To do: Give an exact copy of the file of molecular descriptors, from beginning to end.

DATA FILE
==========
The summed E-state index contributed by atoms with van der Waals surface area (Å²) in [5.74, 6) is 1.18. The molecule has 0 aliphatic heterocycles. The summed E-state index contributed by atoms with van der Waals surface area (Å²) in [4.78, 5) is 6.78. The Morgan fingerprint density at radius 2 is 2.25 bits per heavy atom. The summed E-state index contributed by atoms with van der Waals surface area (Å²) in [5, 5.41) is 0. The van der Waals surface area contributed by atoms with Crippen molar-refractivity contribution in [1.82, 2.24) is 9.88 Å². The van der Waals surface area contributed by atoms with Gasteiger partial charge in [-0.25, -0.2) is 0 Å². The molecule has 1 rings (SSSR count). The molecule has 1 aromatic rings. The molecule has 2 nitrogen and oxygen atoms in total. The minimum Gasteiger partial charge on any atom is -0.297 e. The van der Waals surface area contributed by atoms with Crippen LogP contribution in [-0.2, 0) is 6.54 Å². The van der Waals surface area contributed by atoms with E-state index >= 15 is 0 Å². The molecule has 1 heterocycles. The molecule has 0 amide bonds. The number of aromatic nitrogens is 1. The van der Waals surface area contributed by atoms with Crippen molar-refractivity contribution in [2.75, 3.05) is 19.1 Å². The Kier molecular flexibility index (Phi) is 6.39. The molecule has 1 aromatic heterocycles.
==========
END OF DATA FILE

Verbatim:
The summed E-state index contributed by atoms with van der Waals surface area (Å²) in [5.74, 6) is 1.18. The molecule has 0 aliphatic heterocycles. The summed E-state index contributed by atoms with van der Waals surface area (Å²) in [4.78, 5) is 6.78. The Morgan fingerprint density at radius 2 is 2.25 bits per heavy atom. The summed E-state index contributed by atoms with van der Waals surface area (Å²) in [5, 5.41) is 0. The van der Waals surface area contributed by atoms with Crippen molar-refractivity contribution in [1.82, 2.24) is 9.88 Å². The van der Waals surface area contributed by atoms with Gasteiger partial charge in [-0.25, -0.2) is 0 Å². The molecule has 1 rings (SSSR count). The molecule has 1 aromatic rings. The molecule has 2 nitrogen and oxygen atoms in total. The minimum Gasteiger partial charge on any atom is -0.297 e. The van der Waals surface area contributed by atoms with Crippen LogP contribution in [-0.2, 0) is 6.54 Å². The van der Waals surface area contributed by atoms with E-state index >= 15 is 0 Å². The molecule has 1 heterocycles. The molecule has 0 amide bonds. The number of aromatic nitrogens is 1. The van der Waals surface area contributed by atoms with Crippen molar-refractivity contribution in [2.75, 3.05) is 19.1 Å². The Kier molecular flexibility index (Phi) is 6.39. The molecule has 1 aromatic heterocycles.